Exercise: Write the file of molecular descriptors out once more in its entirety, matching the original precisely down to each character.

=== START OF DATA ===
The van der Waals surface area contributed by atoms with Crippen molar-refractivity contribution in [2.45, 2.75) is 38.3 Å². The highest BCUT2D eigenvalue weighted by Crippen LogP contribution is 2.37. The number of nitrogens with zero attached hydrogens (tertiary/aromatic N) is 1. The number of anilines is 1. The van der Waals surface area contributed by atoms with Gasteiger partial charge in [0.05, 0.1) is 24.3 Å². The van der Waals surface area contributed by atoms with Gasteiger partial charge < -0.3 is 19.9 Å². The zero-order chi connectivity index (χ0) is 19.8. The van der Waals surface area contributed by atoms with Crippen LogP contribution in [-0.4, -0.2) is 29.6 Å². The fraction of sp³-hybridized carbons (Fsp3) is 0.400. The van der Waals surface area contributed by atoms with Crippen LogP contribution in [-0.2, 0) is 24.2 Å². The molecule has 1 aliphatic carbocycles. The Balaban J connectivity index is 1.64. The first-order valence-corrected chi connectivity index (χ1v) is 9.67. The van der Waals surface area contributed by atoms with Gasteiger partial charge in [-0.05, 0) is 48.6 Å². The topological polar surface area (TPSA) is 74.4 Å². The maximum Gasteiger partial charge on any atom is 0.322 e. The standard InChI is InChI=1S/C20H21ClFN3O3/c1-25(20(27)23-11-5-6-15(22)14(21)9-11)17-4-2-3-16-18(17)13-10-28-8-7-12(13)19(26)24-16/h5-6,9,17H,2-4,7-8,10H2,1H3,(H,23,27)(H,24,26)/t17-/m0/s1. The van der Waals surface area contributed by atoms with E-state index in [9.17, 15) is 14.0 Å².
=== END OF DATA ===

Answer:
The van der Waals surface area contributed by atoms with Crippen molar-refractivity contribution in [2.45, 2.75) is 38.3 Å². The highest BCUT2D eigenvalue weighted by Crippen LogP contribution is 2.37. The number of nitrogens with zero attached hydrogens (tertiary/aromatic N) is 1. The number of anilines is 1. The van der Waals surface area contributed by atoms with Gasteiger partial charge in [0.05, 0.1) is 24.3 Å². The van der Waals surface area contributed by atoms with Gasteiger partial charge < -0.3 is 19.9 Å². The zero-order chi connectivity index (χ0) is 19.8. The van der Waals surface area contributed by atoms with Crippen LogP contribution in [-0.4, -0.2) is 29.6 Å². The fraction of sp³-hybridized carbons (Fsp3) is 0.400. The van der Waals surface area contributed by atoms with Crippen LogP contribution in [-0.2, 0) is 24.2 Å². The molecule has 1 aliphatic carbocycles. The Balaban J connectivity index is 1.64. The first-order valence-corrected chi connectivity index (χ1v) is 9.67. The van der Waals surface area contributed by atoms with Gasteiger partial charge in [-0.05, 0) is 48.6 Å². The topological polar surface area (TPSA) is 74.4 Å². The maximum Gasteiger partial charge on any atom is 0.322 e. The standard InChI is InChI=1S/C20H21ClFN3O3/c1-25(20(27)23-11-5-6-15(22)14(21)9-11)17-4-2-3-16-18(17)13-10-28-8-7-12(13)19(26)24-16/h5-6,9,17H,2-4,7-8,10H2,1H3,(H,23,27)(H,24,26)/t17-/m0/s1. The van der Waals surface area contributed by atoms with E-state index in [9.17, 15) is 14.0 Å².